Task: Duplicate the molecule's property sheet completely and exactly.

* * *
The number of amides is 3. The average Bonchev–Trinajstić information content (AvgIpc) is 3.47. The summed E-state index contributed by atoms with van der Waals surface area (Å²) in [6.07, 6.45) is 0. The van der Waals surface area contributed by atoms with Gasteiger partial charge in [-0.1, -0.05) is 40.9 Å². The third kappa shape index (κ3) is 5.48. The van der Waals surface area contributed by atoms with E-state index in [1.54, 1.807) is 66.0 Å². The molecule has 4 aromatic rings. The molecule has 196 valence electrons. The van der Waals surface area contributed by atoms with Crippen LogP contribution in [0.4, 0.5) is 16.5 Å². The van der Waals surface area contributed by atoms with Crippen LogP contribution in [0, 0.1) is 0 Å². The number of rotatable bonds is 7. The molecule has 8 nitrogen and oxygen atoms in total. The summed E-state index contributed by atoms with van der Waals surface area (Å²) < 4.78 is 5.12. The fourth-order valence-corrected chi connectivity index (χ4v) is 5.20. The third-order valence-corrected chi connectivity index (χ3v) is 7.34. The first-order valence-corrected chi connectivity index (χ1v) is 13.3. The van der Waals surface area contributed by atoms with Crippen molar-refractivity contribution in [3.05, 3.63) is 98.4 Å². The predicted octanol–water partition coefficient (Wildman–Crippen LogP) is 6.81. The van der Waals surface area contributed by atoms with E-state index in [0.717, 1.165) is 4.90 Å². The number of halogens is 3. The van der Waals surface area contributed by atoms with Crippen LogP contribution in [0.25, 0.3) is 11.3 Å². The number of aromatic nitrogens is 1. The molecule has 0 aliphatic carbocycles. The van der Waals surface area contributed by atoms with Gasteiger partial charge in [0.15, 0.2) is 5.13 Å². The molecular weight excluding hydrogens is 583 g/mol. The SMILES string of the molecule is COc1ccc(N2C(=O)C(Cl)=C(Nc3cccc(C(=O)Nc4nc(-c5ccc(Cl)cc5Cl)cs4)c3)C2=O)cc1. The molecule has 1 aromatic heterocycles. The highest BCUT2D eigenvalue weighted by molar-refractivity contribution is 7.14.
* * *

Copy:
The number of amides is 3. The average Bonchev–Trinajstić information content (AvgIpc) is 3.47. The summed E-state index contributed by atoms with van der Waals surface area (Å²) in [6.07, 6.45) is 0. The van der Waals surface area contributed by atoms with Gasteiger partial charge in [-0.1, -0.05) is 40.9 Å². The third kappa shape index (κ3) is 5.48. The van der Waals surface area contributed by atoms with E-state index in [1.54, 1.807) is 66.0 Å². The molecule has 4 aromatic rings. The molecule has 196 valence electrons. The van der Waals surface area contributed by atoms with Crippen LogP contribution in [0.4, 0.5) is 16.5 Å². The van der Waals surface area contributed by atoms with Crippen LogP contribution in [0, 0.1) is 0 Å². The number of rotatable bonds is 7. The molecule has 8 nitrogen and oxygen atoms in total. The summed E-state index contributed by atoms with van der Waals surface area (Å²) < 4.78 is 5.12. The fourth-order valence-corrected chi connectivity index (χ4v) is 5.20. The third-order valence-corrected chi connectivity index (χ3v) is 7.34. The first-order valence-corrected chi connectivity index (χ1v) is 13.3. The van der Waals surface area contributed by atoms with Crippen molar-refractivity contribution in [3.05, 3.63) is 98.4 Å². The predicted octanol–water partition coefficient (Wildman–Crippen LogP) is 6.81. The van der Waals surface area contributed by atoms with E-state index in [0.717, 1.165) is 4.90 Å². The number of halogens is 3. The van der Waals surface area contributed by atoms with Crippen LogP contribution in [0.25, 0.3) is 11.3 Å². The number of aromatic nitrogens is 1. The molecule has 0 aliphatic carbocycles. The van der Waals surface area contributed by atoms with Gasteiger partial charge in [0.15, 0.2) is 5.13 Å². The molecular weight excluding hydrogens is 583 g/mol. The SMILES string of the molecule is COc1ccc(N2C(=O)C(Cl)=C(Nc3cccc(C(=O)Nc4nc(-c5ccc(Cl)cc5Cl)cs4)c3)C2=O)cc1. The molecule has 1 aromatic heterocycles. The highest BCUT2D eigenvalue weighted by molar-refractivity contribution is 7.14.